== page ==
Vandalism of a children’s garden at Walker Elementary School saddened and angered the school and community members. It also prompted an outpouring of support.
“So sad,” wrote one parent on social media about the incident, which was discovered Sunday. Other comments were angry. “Sorry you were the recipient of such depraved/base actions, so undeserving.”
The greenhouse, situated toward the back of the school, was hit with graffiti with “inappropriate” words and images and gallons of paint that were poured into seedling containers, destroying hundreds of starts.
“It was a gut punch,” said fourth and fifth grade teacher and garden leader Jennifer Parks. "This is something we worked so hard on."
She came to check the garden on Sunday and discovered the vandalism.
“I called facilities and the principal and even though it was a holiday weekend we came together,” said Parks. “The kids didn’t see anything.”
Even today the school doesn’t want anyone to take pictures or show the full scope of damage.
“We don’t want to traumatize the kids," said Parks. "And the point now is not the vandalism. The story is what we do here.”
What they do, says Parks, is grow hundreds of plant starts from seeds. Walker’s program not only provides vegetables for their own school but for other salad bars in the district and the Rogue Valley Farm to School and Rotary clubs community garden, which gives food to the Emergency Food Bank.
“It’s an unfortunate end to our school season but it’s an opportunity to look creatively for improvements,” said Elizabeth Toby from Farm to School.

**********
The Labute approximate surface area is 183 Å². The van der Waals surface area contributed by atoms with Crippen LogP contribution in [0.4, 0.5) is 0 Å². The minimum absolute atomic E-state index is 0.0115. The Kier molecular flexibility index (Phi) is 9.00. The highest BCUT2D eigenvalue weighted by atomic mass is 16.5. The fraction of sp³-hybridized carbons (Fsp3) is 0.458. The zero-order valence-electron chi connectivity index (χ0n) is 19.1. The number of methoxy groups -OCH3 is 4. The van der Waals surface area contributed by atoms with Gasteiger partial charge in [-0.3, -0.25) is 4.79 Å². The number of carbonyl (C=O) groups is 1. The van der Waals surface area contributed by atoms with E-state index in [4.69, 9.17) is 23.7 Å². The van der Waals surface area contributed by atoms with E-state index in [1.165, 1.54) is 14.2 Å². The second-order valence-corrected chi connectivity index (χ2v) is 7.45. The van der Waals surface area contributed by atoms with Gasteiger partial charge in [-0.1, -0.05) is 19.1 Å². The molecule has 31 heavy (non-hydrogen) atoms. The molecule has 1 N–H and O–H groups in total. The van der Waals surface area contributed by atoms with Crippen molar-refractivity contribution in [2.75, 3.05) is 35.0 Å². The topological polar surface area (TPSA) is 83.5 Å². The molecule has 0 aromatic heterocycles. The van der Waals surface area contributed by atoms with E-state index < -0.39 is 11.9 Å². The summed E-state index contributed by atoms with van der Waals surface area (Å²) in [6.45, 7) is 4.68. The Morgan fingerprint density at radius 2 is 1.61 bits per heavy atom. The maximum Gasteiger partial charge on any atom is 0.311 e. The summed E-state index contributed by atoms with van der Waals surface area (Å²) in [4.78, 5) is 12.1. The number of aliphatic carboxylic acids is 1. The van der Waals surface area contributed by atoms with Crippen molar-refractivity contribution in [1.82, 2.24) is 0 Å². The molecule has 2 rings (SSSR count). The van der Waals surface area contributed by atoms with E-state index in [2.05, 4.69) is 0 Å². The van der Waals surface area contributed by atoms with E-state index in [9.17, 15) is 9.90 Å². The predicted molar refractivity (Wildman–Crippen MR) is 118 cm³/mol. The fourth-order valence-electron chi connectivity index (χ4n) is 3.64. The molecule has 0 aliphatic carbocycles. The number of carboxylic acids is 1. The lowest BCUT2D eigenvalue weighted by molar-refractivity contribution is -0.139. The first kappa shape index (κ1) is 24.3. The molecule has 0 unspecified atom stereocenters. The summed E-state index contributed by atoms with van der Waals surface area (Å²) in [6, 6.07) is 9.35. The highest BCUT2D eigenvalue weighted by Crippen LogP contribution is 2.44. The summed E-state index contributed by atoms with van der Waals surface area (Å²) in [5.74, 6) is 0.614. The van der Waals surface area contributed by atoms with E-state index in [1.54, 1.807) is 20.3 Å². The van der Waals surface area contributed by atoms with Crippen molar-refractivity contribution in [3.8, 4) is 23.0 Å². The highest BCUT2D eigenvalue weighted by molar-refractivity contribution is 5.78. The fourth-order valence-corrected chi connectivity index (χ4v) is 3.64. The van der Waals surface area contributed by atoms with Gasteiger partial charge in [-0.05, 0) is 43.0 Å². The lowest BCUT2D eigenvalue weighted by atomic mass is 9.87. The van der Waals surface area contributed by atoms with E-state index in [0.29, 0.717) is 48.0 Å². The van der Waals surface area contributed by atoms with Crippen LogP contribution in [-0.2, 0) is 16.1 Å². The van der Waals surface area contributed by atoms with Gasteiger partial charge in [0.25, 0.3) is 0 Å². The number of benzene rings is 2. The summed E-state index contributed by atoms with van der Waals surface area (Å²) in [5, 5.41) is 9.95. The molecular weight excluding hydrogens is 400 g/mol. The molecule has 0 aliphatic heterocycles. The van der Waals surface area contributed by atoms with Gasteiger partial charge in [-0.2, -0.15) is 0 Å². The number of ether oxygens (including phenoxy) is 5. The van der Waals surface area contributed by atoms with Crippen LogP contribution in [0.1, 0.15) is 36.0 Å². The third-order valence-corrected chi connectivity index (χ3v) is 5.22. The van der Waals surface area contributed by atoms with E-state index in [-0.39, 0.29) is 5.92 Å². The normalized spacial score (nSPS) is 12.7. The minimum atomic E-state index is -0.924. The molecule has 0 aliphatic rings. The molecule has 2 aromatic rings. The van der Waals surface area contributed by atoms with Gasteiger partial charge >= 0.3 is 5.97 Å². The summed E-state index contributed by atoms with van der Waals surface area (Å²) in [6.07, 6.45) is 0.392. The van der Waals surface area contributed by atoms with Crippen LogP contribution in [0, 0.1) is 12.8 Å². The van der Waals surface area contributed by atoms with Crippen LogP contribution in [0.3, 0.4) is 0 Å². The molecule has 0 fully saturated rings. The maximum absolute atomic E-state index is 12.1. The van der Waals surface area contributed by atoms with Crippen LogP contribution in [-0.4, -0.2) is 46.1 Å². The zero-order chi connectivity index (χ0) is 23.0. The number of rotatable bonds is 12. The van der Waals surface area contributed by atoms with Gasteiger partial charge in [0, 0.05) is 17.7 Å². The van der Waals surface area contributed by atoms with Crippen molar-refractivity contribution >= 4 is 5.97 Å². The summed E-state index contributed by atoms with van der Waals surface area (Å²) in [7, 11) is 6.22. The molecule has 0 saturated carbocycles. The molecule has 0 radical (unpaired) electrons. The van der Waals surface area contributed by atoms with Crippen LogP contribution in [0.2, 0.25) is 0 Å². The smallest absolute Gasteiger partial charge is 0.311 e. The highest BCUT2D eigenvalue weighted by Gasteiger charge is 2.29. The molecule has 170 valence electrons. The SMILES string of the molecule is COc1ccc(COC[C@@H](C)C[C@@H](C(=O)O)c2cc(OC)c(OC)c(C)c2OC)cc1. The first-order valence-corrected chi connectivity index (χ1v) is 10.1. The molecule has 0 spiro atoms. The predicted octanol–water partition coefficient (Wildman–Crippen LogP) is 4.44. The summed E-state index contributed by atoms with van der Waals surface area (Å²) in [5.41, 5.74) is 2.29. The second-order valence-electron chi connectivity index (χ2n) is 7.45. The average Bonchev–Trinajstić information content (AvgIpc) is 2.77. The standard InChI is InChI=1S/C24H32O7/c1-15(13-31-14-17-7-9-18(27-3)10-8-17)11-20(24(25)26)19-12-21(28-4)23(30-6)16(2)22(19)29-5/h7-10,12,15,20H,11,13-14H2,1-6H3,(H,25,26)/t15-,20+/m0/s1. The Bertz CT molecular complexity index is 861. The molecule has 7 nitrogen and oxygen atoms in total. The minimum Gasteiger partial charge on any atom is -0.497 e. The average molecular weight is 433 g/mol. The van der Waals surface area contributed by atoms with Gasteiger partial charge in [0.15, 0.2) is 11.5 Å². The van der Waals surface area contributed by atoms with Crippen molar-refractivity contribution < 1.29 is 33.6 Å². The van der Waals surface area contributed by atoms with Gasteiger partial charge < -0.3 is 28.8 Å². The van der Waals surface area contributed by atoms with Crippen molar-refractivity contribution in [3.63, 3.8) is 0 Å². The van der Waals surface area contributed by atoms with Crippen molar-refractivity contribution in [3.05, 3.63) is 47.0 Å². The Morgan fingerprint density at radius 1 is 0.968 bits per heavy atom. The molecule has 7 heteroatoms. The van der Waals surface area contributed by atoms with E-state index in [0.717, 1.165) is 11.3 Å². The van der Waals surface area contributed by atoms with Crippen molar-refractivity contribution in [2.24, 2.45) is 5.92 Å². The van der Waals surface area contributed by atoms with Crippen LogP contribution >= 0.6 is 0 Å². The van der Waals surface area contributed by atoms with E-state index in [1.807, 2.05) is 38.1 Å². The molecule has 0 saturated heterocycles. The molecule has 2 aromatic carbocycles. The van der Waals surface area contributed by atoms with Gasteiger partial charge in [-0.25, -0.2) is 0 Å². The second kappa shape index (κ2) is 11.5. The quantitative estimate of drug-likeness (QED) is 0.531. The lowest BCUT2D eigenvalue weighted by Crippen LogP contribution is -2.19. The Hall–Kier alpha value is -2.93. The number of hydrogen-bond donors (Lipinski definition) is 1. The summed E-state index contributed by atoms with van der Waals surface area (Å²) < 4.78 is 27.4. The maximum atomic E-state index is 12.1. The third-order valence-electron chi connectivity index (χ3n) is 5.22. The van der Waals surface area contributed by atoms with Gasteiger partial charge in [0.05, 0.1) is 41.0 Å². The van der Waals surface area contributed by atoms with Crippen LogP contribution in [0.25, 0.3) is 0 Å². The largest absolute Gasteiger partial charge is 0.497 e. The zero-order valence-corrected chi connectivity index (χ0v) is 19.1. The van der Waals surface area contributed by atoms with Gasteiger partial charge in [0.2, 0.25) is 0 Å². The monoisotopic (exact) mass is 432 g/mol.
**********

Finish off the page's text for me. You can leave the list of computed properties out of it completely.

Within hours of students in the fourth and fifth grades hearing about the vandalism, parents arrived with plant starts from Valley View Nursery, which donated hundreds of plants.
“There’s nothing that’s been done that we can’t undo. All these things are opportunities for kids to succeed in different ways,” said Parks, who is involving students in rebuilding and expanding. She hopes to find a mural artist to lead efforts to paint over the damaged areas. They also need tools to make repairs to the greenhouse.
Parents and community members are continuing to come forward offering assistance.
“My husband and daughter bought a bunch of starts this afternoon and Valley View Nursery donated even more to replace the starts that were destroyed,” said Jesse Moon Longhurst, a Walker parent. "Please thank Valley View if you get the chance."
“We’ll gladly get Walker up and running again,” said Ashland resident Bob Sexton. “Someone goes low? Best revenge is going high!”
Much of what was damaged, outside of the starts themselves, can be easily repaired and remedied.
“The worms are even OK. The kids were really worried but they made it,” said Parks. The outdoor garden in raised beds on campus was not touched and nothing was stolen.
No suspects have been identified and Parks said that’s not her focus.
“I don’t want to vilify the person. Let’s hope they see what they’ve done and they’re sorry about it. What’s important now is what we’re doing for the kids and the amount of food we’re growing.”
Deputy Police Chief Warren Hensman said it’s likely the person or persons are juveniles.
“It looks to me like something kids did. It’s maybe a couple hundred bucks in damages. If it's juveniles they’d be cited and released.” He said the crimes would be misdemeanor trespass and criminal mischief.
If parents or community members want to assist in repairing and improving the greenhouse, contributing tools or providing new starts, Parks said, they can contact Walker Elementary School.
Though Parks acknowledged the vandalism was hurtful she also said there were many silver linings in terms of teaching children about resilience and the opportunity to create something good out of a difficult situation.
“I want to thank the Ashland community for its love and outpouring.”
— Email Ashland freelance writer Julie Akins at email@example.com and follow her on Twitter at twitter.com/@julieakins.